Magika Hiera: Ancient Greek Magic and Religion
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This collection challenges the tendency among scholars of ancient Greece to see magical and religious ritual as mutually exclusive and to ignore "magical" practices in Greek religion. The contributors survey specific bodies of archaeological, epigraphical, and papyrological evidence for magical practices in the Greek world, and, in each case, determine whether the traditional dichotomy between magic and religion helps in any way to conceptualize the objective features of the evidence examined. Contributors include Christopher A. Faraone, J.H.M. Strubbe, H.S. Versnel, Roy Kotansky, John Scarborough, Samuel Eitrem, Fritz Graf, John J. Winkler, Hans Dieter Betz, and C.R. Phillips.
47. Sed vulneribus tantummodo ferro et medicamentis mederi. 48. Celsus, Med. proem 9, with 6. 49. Wesley D. Smith, "Physiology in the Homeric Poems," TAPA 97 (1966): 547-56, esp. 547. 50. Onians, Origins (see n. 10), 13-65. 51. Andreas Plaitakis and Roger C. Duvoisin, "Homer's Moly Identified As Galanthus The Pharmacology of Sacred Plants, Herbs, and Roots 167 nivalis L.: Physiologic Antidote to Stramonium Poisoning," Clinical Neuropharmacology 6 (1983): 1-5. Cf. suggestions in the references
sorcerers. Accordingly, in their view evil daemons were invented to beguile the weak and subjugate them to their power. Justin Martyr (Apol. 18.3) and Irenaios (C. Haer. 16.3) protested such daemon-mania. The latter cited one after the other and . A general, detailed discussion on the value of visions and dreams takes place in Pseudo-Clement (Horn. 17.13f.) between Peter and Simon Magus. Here the dream as a source of truth and spiritual enlightenment is emphatically denied by Peter: an evil
contribution to this volume (chap. 4). 30. The recent discovery in a villa outside of Pompeii of wooden writing tablets coated with reddish "gum lac" instead of the wax probably accounts for Ovid's designation of the wax aspoenicea, as well as the ms. variant sanguinea (cf. J. Reynolds, JRS 61 : 148). 31. Ch. Dugas, "Figurines d'envoutement trouve'es & Delos," BCH 39 (1915): 413-23; Preisendanz, "Die Zaubertafeln," (see n. 3), 163-64; and Jordan 1983 all provide detailed surveys. See note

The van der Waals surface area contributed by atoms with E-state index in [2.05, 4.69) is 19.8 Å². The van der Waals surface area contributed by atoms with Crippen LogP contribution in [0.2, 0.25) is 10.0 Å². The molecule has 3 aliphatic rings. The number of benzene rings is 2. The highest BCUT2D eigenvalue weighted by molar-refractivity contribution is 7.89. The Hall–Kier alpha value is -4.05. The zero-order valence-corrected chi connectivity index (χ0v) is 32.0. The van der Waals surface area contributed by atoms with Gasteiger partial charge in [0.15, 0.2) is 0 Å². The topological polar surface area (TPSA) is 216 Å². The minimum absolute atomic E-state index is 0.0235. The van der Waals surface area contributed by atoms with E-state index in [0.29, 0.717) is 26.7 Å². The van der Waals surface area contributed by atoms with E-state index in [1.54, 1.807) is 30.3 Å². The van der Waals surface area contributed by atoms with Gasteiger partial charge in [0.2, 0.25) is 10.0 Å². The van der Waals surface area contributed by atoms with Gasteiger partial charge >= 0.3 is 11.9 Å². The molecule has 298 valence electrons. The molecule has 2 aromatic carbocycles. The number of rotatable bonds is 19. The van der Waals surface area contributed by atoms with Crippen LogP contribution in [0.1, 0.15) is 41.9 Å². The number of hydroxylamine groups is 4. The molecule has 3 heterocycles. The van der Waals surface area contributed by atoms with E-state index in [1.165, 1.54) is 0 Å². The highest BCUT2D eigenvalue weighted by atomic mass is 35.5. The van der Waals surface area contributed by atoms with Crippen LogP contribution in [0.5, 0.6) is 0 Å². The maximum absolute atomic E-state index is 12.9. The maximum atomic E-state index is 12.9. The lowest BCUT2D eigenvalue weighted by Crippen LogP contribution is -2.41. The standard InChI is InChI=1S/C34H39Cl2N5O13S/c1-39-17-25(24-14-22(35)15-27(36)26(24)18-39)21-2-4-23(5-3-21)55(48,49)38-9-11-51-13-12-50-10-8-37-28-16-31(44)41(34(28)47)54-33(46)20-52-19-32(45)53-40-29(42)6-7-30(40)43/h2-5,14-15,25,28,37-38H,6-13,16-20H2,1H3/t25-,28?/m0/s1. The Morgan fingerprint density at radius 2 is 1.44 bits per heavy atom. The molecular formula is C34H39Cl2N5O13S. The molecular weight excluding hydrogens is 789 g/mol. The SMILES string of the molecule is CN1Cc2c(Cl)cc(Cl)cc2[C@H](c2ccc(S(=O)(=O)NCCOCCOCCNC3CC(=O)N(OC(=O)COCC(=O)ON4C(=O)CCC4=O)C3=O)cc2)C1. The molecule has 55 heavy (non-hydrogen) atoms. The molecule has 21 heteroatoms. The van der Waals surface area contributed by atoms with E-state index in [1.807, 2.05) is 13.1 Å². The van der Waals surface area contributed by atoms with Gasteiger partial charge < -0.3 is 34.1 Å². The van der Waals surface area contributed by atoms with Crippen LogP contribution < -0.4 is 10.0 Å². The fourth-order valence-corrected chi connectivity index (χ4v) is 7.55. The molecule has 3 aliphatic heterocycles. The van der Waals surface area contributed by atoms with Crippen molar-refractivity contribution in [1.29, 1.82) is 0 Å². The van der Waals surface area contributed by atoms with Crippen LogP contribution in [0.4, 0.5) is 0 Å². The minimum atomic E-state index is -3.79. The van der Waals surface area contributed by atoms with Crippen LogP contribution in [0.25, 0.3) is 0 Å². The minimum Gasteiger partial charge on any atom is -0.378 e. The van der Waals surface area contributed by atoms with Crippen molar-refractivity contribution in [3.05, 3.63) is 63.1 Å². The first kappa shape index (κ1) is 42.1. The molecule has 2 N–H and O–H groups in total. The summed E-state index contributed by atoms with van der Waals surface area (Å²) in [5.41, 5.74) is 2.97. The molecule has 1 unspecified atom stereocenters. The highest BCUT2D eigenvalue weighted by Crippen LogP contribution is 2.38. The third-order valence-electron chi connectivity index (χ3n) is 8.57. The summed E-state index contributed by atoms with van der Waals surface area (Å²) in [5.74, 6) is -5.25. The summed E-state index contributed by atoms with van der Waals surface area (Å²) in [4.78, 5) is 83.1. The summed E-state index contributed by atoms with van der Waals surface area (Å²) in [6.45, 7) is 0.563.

imprecations is of course unknown. Perhaps it had something to do with the belief in the inefficacy of civil justice.74 Indeed, the violator of the grave did his criminal work in the cemetery outside the town and therefore had a good chance to escape unnoticed and unpunished.75 It has been noted that in circumstances or "Cursed be he that moves my bones" 41 places or periods in which human law is vitiated by its powerlessness, unsteadiness, partiality, or even absence, people who suffer
Phrygia bearing similar texts, which were, as a group, different from the usual votive inscriptions. Since they often contain a kind of confession of guilt, they are generally called "confession steles".77 The steles are often precisely dated and without exception come from the second and third century A.D. Although there exists great variation, they can generally be classified as praises for or aretalogies of the god, in which the (power)78 of the usually local divinity (e.g., the Great Mother,